When I think of what it means to be an ally, I think of a protest I attended in 1994. I was marching along with countless other Latinos carrying flags from Mexico, El Salvador, and other Latin American countries. When I looked more closely at the crowd, I noticed that there were also whites, Asian Americans, and African Americans in the mass of people moving down Cesar E. Chavez Boulevard. The crowd moved peacefully, almost gracefully, as the sun beat down overhead. We wore t-shirts and jeans, hats, and sunglasses to guard against the sun’s glare. It was a Sunday and, depending on who you talked to, there were between 60,000 and 100,000 people on the streets that day.
"Fight for the things that you care about, but do it in a way that will lead others to join you." - Ruth Bader Ginsburg
When educators gathered for our Los Angeles Partnership School Network Symposium at the Skirball Cultural Center earlier this year, they came to share ideas, learn from one another, and, as an extra bonus, visit the museum’s Notorious RBG: The Life and Times of Ruth Bader Ginsburg. The exhibit was perfect inspiration for schools which cultivate upstanding in their schools.
Special Guest post, with permission from Aine Greaney
I watched the woman cross at the traffic lights and start walking up my side of the street. She disappeared among strolling tourists, but then, there she was again. My hackles rose in recognition, and I recalled something Maya Angelou once said: “I've learned that people will forget what you said, people will forget what you did, but people will never forget how you made them feel.” Eight years after my first and only encounter with that woman, I remembered in an instant how she made me feel.
In our last of three webinars with Listenwise, we explored the possibilities of pairing resources from Facing History and Ourselves and Listenwise to explore the history of the Holocaust. Due to technical difficulties recording the webinar, we weren't able to post it immediately afterwards, but in honor of the CUE Conference this week, we share it now.
February 2-3, 2019 are free days at museums across Southern California! Where will you go? We had some fun asking Facing History staff and teachers which museums they have in their sights.
Topics: Los Angeles
Last week, the nation watched as LA teachers conducted the first work stoppage in LA Unified School District in 30 years. Despite a week of hard rain, teachers, students, parents, and community members were on picket lines. Why? And now that an agreement seems imminent, how can teachers and students in LA classrooms use this as a learning opportunity about education, as they transition back to school?
I didn’t see Schindler’s List in 1993, when it first in theaters. I saw it in 2018 for the first time and I’m glad I waited. As a Program Associate at Facing History, I have had a similar journey in learning about the Holocaust as a Facing History student would have. I have learned about issues of identity, we/they, conformity and consent, as well as the actual history in ways that have made me appreciate the film so much more than I would have 25 years ago.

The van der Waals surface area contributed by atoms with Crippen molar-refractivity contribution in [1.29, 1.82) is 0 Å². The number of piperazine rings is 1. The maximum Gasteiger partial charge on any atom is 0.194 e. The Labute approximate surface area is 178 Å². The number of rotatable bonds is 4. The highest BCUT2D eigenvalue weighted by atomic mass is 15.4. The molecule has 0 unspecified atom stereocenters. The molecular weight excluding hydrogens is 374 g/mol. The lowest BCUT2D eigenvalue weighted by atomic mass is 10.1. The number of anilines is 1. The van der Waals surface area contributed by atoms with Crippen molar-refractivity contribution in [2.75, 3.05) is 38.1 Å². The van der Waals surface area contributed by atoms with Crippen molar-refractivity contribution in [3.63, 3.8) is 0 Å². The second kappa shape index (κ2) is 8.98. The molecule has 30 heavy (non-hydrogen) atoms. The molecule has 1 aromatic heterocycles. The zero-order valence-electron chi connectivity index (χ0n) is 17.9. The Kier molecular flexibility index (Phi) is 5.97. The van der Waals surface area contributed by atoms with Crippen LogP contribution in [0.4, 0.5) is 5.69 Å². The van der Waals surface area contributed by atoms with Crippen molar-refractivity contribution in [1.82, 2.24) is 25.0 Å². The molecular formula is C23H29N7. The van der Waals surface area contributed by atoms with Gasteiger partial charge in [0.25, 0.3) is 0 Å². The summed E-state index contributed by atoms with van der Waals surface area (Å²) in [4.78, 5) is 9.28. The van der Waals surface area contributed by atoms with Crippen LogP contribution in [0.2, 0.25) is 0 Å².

Did you interact with Facing History resources in the past, but it has been a while since you looked into our latest work?
Our second Book Cafe is coming up on Sunday, December 2, 1-3 PM featuring A Hope More Powerful Than The Sea: The Journey of Doaa Al Zamel. RSVP by emailing me at email@example.com.
"Nervously they waited to board. Doaa shifted from foot to foot in the long line to get through customs. Hamudi clutched his mother's arm, while Saja and Nawara sat on their suitcases, standing only to shuffle forward whenever the line moved. It felt as if every part of the journey were about waiting. Jordanian customs officials seemed to be singling out Syrians for security searches, and Doaa's family was asked to come forward with their luggage, while a group of Egyptian travelers were waved through. Doaa lifted her suitcase onto the table in front of the customs officers. When they unzipped her luggage, she looked at what she had hastily selected in the overwhelmingly emotional last hours at home: two dresses, a couple of pairs of pants, two blazers, a few skirts, several veils, and a few accessories. She stared at the meager contents of her suitcase and thought of the books she had left behind because they were too heavy - one about dream interpretation, a few novels, poetry by Nizar Qabbani, and a workbook on English grammar. She pictured her small teddy bear that lit up and made a kissing sound when she squeezed it, and her fashion sketches of clothes she dreamed of wearing in a future she no longer had." (from Chapter 4, Life as a Refugee)
Today’s News, Tomorrow’s History is an ongoing series with Listenwise. This series connects Facing History’s themes with today’s current events using public radio to guide and facilitate discussions around the social issues of our time. This is part of a special California series with Listenwise where we make connections to issues as they are particularly relevant for Californians.